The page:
Belo Monte dam marks a troubling new era in Brazil’s attitude to its rainforest (The Ecologist)

Karen Hoffmann

15th August, 2011

Belo Monte is just one of a dozen giant dam projects Brazil plans to build in the Amazon region in the coming decades and opens up the world’s largest tropical rainforest to oil and mining exploration

The Kayapó chief stands, and a hush comes over the circle. All the other caciques wait expectantly for Raoni Metuktire to speak.

Instead, he starts to dance, whooping and shouting, a dance for the enemy. Afterwards, he speaks. ‘I will go there, to Belo Monte, and warn my family,’ he says, the disc in his lower lip punctuating his words. ‘What happened with Tucuruí will not happen again.’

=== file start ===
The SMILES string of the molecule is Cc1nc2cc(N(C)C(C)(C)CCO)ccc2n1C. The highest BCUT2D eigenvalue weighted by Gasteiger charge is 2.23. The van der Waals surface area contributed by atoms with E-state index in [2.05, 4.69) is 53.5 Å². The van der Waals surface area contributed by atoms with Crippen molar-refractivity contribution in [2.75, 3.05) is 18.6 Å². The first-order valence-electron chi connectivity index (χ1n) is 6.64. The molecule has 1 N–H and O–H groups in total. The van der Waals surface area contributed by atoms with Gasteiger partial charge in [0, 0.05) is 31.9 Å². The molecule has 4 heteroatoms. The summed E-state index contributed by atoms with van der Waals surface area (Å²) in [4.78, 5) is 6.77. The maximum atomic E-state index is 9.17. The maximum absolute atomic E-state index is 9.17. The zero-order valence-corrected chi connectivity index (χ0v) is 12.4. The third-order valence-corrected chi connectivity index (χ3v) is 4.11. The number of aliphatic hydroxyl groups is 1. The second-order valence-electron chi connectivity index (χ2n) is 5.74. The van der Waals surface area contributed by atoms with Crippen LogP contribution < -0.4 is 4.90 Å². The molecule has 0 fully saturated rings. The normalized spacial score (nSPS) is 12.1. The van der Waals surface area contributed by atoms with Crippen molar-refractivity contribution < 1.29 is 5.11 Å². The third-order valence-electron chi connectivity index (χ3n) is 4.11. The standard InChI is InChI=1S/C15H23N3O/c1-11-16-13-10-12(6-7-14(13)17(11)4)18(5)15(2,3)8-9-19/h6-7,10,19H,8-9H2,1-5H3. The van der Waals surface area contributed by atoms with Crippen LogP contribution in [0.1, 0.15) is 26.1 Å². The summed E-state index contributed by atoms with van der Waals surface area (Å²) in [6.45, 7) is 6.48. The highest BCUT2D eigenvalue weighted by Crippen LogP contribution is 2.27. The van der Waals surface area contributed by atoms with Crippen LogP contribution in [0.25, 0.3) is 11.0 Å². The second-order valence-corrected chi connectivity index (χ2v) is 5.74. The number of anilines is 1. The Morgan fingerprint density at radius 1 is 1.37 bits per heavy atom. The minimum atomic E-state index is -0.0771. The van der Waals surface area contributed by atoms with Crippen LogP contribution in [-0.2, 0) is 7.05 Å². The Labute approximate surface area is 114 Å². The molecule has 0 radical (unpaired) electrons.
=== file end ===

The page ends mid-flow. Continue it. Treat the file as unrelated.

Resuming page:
His nephew Megaron Txukurramãe translating, Raoni exhorts the chiefs gathered at the 50th anniversary of Brazil’s Xingu Indigenous Park: ‘I want you to feel strong, you are great! I want to see you fighting!’

Raoni and Megaron are intimately familiar with the Belo Monte dam. They’ve been fighting it for decades. Belo Monte’s first incarnation was called Kararaô, a name that was quickly changed after indigenous people pointed out that the word, in Tupi, means ‘war.’

In 1989, a major protest was held in the town of Altamira. Even Sting showed up at the event. In a memorable speech, a Kayapó woman said: ‘Electricity won’t give us food. We need the rivers to flow freely. Don’t talk to us about relieving our ‘poverty’ – we are the richest people in Brazil. We are Indians.’ (See‘Adios Amazonia?’ in the Ecologist, Vol 19 No 2, March/April 1989)

That protest put the brakes on Belo Monte for two decades. But now, the project is on the fast track once again. …

(More at The Ecologist)


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